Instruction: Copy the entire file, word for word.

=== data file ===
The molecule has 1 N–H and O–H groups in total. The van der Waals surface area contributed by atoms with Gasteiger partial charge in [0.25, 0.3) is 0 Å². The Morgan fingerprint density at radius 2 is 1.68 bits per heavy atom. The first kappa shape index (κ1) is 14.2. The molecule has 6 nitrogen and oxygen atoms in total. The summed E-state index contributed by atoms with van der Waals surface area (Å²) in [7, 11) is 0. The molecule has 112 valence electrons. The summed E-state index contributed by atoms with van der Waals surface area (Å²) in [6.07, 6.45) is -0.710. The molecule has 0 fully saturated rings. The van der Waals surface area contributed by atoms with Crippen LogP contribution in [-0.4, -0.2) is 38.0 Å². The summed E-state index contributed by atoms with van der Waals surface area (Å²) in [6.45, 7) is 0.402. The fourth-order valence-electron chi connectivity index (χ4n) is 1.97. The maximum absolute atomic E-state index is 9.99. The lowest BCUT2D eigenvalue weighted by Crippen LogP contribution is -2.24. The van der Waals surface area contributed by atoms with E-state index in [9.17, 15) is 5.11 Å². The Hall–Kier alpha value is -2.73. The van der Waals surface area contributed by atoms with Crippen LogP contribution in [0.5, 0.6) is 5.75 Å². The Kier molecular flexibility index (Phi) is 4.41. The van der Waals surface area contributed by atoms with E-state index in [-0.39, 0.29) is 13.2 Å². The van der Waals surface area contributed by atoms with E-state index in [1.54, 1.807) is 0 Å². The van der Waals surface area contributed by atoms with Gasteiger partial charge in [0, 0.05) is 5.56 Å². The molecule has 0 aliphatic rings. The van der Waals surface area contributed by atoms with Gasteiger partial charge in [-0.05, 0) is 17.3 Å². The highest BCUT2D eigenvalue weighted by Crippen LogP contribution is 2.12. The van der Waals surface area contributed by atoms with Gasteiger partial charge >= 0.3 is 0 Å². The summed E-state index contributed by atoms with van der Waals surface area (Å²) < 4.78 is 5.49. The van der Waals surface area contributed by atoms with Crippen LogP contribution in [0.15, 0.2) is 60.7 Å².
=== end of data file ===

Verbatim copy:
The molecule has 1 N–H and O–H groups in total. The van der Waals surface area contributed by atoms with Gasteiger partial charge in [0.25, 0.3) is 0 Å². The Morgan fingerprint density at radius 2 is 1.68 bits per heavy atom. The first kappa shape index (κ1) is 14.2. The molecule has 6 nitrogen and oxygen atoms in total. The summed E-state index contributed by atoms with van der Waals surface area (Å²) in [7, 11) is 0. The molecule has 112 valence electrons. The summed E-state index contributed by atoms with van der Waals surface area (Å²) in [6.07, 6.45) is -0.710. The molecule has 0 fully saturated rings. The van der Waals surface area contributed by atoms with Crippen LogP contribution in [-0.4, -0.2) is 38.0 Å². The summed E-state index contributed by atoms with van der Waals surface area (Å²) in [6.45, 7) is 0.402. The fourth-order valence-electron chi connectivity index (χ4n) is 1.97. The maximum absolute atomic E-state index is 9.99. The lowest BCUT2D eigenvalue weighted by Crippen LogP contribution is -2.24. The van der Waals surface area contributed by atoms with E-state index in [9.17, 15) is 5.11 Å². The Hall–Kier alpha value is -2.73. The van der Waals surface area contributed by atoms with Crippen LogP contribution in [0.5, 0.6) is 5.75 Å². The Kier molecular flexibility index (Phi) is 4.41. The van der Waals surface area contributed by atoms with E-state index in [-0.39, 0.29) is 13.2 Å². The van der Waals surface area contributed by atoms with E-state index in [1.54, 1.807) is 0 Å². The van der Waals surface area contributed by atoms with Gasteiger partial charge in [0, 0.05) is 5.56 Å². The molecule has 0 aliphatic rings. The van der Waals surface area contributed by atoms with Gasteiger partial charge in [-0.05, 0) is 17.3 Å². The highest BCUT2D eigenvalue weighted by Crippen LogP contribution is 2.12. The van der Waals surface area contributed by atoms with Gasteiger partial charge >= 0.3 is 0 Å². The summed E-state index contributed by atoms with van der Waals surface area (Å²) < 4.78 is 5.49. The van der Waals surface area contributed by atoms with Crippen LogP contribution in [0.15, 0.2) is 60.7 Å².